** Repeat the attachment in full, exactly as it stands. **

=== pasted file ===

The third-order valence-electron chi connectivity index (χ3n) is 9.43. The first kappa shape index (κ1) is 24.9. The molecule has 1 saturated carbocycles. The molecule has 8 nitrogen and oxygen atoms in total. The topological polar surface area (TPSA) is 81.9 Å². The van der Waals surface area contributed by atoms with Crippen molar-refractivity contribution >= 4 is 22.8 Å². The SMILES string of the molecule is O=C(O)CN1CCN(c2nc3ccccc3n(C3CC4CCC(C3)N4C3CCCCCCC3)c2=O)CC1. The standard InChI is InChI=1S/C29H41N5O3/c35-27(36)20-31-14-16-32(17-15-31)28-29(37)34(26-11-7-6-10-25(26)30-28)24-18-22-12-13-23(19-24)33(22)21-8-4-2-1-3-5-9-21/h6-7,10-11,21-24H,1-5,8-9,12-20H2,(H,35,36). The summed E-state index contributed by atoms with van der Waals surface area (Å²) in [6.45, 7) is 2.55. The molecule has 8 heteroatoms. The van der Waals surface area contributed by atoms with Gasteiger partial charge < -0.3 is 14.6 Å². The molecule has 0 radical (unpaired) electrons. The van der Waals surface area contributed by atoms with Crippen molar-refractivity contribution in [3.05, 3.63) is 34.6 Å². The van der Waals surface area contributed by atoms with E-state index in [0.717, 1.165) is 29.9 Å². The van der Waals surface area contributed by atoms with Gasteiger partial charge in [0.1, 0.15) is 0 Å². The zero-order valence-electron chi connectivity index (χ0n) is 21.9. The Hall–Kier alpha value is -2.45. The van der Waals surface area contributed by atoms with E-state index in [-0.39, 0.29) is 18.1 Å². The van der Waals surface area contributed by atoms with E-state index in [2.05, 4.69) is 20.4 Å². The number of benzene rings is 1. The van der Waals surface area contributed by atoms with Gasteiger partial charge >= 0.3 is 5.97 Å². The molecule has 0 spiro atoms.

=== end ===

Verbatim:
The third-order valence-electron chi connectivity index (χ3n) is 9.43. The first kappa shape index (κ1) is 24.9. The molecule has 1 saturated carbocycles. The molecule has 8 nitrogen and oxygen atoms in total. The topological polar surface area (TPSA) is 81.9 Å². The van der Waals surface area contributed by atoms with Crippen molar-refractivity contribution >= 4 is 22.8 Å². The SMILES string of the molecule is O=C(O)CN1CCN(c2nc3ccccc3n(C3CC4CCC(C3)N4C3CCCCCCC3)c2=O)CC1. The standard InChI is InChI=1S/C29H41N5O3/c35-27(36)20-31-14-16-32(17-15-31)28-29(37)34(26-11-7-6-10-25(26)30-28)24-18-22-12-13-23(19-24)33(22)21-8-4-2-1-3-5-9-21/h6-7,10-11,21-24H,1-5,8-9,12-20H2,(H,35,36). The summed E-state index contributed by atoms with van der Waals surface area (Å²) in [6.45, 7) is 2.55. The molecule has 8 heteroatoms. The van der Waals surface area contributed by atoms with Gasteiger partial charge < -0.3 is 14.6 Å². The molecule has 0 radical (unpaired) electrons. The van der Waals surface area contributed by atoms with Crippen molar-refractivity contribution in [3.05, 3.63) is 34.6 Å². The van der Waals surface area contributed by atoms with E-state index in [0.717, 1.165) is 29.9 Å². The van der Waals surface area contributed by atoms with Gasteiger partial charge in [0.1, 0.15) is 0 Å². The zero-order valence-electron chi connectivity index (χ0n) is 21.9. The Hall–Kier alpha value is -2.45. The van der Waals surface area contributed by atoms with E-state index in [-0.39, 0.29) is 18.1 Å². The van der Waals surface area contributed by atoms with E-state index in [2.05, 4.69) is 20.4 Å². The number of benzene rings is 1. The van der Waals surface area contributed by atoms with Gasteiger partial charge >= 0.3 is 5.97 Å². The molecule has 0 spiro atoms.